Three Books

This page will be updated summer 2016 with the new Three Books selections. See below for the Three Books selections for 2015. The Three Books program is a special Stanford New Student Orientation tradition. In this program, a faculty moderator chooses three books for incoming Stanford students to read over the summer. The program culminates in a panel with the authors during NSO, followed by discussions with faculty, residential staff, and peers. This year, the faculty moderator was President John Hennessy. President Hennessy chose books about people: Walter Isaacson’s The Innovators, a collection of short biographies; This Boy’s Life, a memoir by Stanford professor Tobias Wolff; and Lalita Tademy’s Cane River, which could be called a book of biographical fiction. These are stories about people, the challenges they face, and how they deal with adversity.

The Three Books program is made possible by the generosity of The Lamsam-Sagan Family Endowed Fund for Undergraduate Education.

The Books

The Innovators

Cover of InnovatorsFollowing his blockbuster biography of Steve Jobs, The Innovators is Walter Isaacson’s revealing story of the people who created the computer and the Internet. What were the talents that allowed certain inventors and entrepreneurs to turn their visionary ideas into disruptive realities? What led to their creative leaps? Why did some succeed and others fail? Isaacson begins with Ada Lovelace, Lord Byron’s daughter, who pioneered computer programming in the 1840s. He explores the fascinating personalities that created our current digital revolution, such as Vannevar Bush, Alan Turing, John von Neumann, J.C.R. Licklider, Doug Engelbart, Robert Noyce, Bill Gates, Steve Wozniak, Steve Jobs, Tim Berners-Lee, and Larry Page. This is the story of how their minds worked and what made them so inventive. It’s also a narrative of how their ability to collaborate and master the art of teamwork made them even more creative.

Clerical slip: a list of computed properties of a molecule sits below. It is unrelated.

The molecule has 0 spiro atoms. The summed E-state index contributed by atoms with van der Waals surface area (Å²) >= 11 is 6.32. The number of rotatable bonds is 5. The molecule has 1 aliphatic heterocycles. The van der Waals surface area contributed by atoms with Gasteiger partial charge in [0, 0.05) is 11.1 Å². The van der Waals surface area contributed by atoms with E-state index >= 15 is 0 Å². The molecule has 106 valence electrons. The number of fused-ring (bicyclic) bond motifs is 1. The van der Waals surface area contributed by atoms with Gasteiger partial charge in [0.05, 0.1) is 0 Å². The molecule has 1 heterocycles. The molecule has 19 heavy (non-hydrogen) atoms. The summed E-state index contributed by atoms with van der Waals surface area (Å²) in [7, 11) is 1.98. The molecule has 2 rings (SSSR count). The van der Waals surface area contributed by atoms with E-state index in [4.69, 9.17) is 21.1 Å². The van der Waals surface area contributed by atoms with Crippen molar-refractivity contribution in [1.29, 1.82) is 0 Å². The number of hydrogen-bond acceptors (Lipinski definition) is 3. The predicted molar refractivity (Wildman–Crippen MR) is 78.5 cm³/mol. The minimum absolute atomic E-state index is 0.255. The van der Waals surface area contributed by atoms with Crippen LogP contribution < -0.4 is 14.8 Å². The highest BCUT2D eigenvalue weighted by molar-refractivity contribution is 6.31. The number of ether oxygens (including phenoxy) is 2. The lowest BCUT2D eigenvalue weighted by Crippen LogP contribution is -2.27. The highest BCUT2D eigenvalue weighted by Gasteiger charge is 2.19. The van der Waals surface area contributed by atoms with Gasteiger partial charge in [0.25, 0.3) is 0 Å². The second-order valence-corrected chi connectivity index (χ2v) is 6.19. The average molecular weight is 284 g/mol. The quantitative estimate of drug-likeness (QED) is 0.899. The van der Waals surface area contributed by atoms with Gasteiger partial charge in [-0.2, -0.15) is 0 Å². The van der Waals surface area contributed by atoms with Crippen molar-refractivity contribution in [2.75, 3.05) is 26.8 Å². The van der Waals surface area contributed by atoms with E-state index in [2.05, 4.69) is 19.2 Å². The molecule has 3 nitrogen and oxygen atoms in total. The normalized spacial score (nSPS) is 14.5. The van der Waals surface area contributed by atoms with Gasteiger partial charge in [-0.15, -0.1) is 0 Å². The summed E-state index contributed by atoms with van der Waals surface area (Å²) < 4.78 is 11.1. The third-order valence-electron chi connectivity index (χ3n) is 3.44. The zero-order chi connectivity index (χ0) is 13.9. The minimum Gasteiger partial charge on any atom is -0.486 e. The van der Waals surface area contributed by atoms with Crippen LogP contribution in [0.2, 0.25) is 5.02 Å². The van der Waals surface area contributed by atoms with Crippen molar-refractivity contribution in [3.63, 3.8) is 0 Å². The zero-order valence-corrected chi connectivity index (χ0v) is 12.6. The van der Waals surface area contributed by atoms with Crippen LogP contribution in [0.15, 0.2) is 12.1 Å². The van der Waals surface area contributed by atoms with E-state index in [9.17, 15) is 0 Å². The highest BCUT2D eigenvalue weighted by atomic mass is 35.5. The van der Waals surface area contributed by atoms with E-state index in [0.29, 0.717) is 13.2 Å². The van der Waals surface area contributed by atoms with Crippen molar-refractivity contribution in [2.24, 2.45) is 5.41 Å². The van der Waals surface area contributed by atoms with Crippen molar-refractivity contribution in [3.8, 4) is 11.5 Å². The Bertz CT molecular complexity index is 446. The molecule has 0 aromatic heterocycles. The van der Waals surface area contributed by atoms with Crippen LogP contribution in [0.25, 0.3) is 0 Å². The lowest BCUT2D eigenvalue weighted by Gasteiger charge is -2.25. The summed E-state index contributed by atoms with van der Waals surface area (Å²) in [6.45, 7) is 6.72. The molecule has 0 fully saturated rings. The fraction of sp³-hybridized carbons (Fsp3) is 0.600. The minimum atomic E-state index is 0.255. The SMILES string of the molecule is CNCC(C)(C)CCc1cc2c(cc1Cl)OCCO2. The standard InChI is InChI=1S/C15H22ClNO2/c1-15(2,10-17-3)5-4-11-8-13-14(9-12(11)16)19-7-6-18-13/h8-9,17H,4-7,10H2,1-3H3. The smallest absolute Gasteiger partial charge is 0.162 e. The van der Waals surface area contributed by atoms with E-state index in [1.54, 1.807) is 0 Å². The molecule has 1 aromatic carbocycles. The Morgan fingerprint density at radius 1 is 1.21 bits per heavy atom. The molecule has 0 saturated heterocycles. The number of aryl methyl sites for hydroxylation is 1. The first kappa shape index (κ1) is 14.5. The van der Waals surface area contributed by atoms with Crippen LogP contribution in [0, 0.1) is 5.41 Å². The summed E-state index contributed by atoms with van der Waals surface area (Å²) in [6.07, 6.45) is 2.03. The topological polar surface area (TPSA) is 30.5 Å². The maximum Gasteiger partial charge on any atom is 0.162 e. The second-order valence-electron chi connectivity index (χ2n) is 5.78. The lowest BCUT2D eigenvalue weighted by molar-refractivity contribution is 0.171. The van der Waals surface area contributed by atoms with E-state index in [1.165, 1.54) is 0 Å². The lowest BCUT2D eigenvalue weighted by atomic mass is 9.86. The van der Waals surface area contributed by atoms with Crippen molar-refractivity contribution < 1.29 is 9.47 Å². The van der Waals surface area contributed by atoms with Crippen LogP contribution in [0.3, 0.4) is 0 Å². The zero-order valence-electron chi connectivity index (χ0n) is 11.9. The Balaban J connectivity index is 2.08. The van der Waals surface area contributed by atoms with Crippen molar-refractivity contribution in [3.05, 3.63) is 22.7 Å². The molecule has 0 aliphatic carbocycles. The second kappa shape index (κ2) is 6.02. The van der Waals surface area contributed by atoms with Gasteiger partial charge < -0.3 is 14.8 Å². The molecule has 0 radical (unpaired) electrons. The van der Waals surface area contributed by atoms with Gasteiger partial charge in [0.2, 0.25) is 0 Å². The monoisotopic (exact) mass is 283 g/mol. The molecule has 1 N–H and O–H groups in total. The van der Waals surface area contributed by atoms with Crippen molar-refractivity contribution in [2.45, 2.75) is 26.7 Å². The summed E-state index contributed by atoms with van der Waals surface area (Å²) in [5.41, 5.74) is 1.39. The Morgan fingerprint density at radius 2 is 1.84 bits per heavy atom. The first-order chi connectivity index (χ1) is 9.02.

Cane River

Cover of Cane RiverOn a Creole plantation on the banks of Louisiana’s Cane River, four generations of astonishing women battle injustice to unite their family and forge success on their own terms. They are women whose lives begin in slavery, who weather the Civil War, and who struggle with emancipation throughout the turbulent early years of the twentieth century. There is Elisabeth, bearing both a proud legacy and the yoke of bondage…her youngest daughter, Suzette, the first to discover the promise—and heartbreak—of freedom…Suzette’s strong-willed daughter Philomene, determined to reunite her family and gain unheard-of economic independence…and Emily, Philomene’s spirited daughter, fighting to secure her children’s just due and preserve their dignity and their future.


This Boy's Life

This unforgettable memoir of boyhood in the 1950s introduces us to the young Toby Wolff, by turns tough and vulnerable, crafty and bumbling, and ultimately winning. Separated by divorce from his father and brother, Toby and his mother are constantly on the move, yet they develop an extraordinarily close, almost telepathic relationship. As Toby fights for identity and self-respect against the unrelenting hostility of a new stepfather, his experiences are at once poignant and comical, and Wolff does a masterful job of re-creating the frustrations and cruelties of adolescence. His various schemes - running away to Alaska, forging checks, and stealing cars - lead eventually to an act of outrageous self-invention that releases him into a new world of possibility.